This changed, however, with the release of “Smells Like Teen Spirit.” Many stations took a cue from college radio, and “alternative” rock overtook everything. Metallica, Michael Jackson, Whitney Houston – the seventh seal had been opened, and those of us who were lucky sat at the right-hand of the Space Needle. Or, in my case, the right-side of the dial (101.7 fm was just right of 100.7 and 101.1 – the only place where, geographically, alternative was to the conservative side of Lynyrd Skynyrd). I remember thinking I was incredibly lucky that all this music was happening right at the time I showed up to hear it. That it was mine. And, I guess, I still feel like I have personal ownership of that period in a way that interlopers from other decades don’t get to share. (This is both elitist and silly, but I also feel it’s a necessary part of caring about music. Oh well.)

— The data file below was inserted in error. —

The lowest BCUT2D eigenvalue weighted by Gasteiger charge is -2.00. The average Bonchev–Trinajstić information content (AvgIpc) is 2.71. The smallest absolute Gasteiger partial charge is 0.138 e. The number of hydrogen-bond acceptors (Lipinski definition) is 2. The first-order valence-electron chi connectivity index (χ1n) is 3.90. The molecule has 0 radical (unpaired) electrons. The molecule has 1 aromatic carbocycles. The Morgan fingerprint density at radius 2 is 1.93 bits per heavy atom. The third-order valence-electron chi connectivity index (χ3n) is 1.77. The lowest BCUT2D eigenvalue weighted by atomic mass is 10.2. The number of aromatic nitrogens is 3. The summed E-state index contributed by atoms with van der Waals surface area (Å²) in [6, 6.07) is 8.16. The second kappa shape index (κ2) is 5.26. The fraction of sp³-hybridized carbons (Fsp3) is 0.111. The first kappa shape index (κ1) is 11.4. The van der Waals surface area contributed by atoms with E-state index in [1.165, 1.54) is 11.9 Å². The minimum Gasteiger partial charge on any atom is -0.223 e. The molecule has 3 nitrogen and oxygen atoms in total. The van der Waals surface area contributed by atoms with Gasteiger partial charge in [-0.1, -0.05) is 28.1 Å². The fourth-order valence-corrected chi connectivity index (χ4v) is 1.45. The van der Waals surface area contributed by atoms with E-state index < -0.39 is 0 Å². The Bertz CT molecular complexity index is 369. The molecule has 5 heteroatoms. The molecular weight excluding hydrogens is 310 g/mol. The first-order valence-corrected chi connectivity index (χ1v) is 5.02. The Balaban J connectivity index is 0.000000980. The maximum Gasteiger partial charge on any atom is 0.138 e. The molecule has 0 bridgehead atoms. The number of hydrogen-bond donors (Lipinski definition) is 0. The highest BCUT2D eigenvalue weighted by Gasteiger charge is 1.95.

I suppose I took this to fairly reasonable lengths – the same set of feelings that teens in the seventies felt about Dark Side of the Moon, or what some sad people in the eighties felt about Party All The Time. However, I seemed to be in a minority with respect of my level-headed devotion. There was a guy in my high school called Ed, and Ed was usually in possession of three things: 1) Pink Hair. 2) A Cardigan. 3) A demo for his band “Crumb.” (2) In March of 1994, there were spotty reports that Kurt Cobain had died of a drug overdose in Rome. By the end of the school day, we knew that he was going to be ok. It was terrifying. I remember worrying about Ed, but mostly I had an unnameable fear for the future. In a way, I guess Kurt was the John Connor of the early 90s. He just had to live, or else Arnold would show up, and I wouldn’t understand him, and he’d probably kill me. (Eh, you get my point.)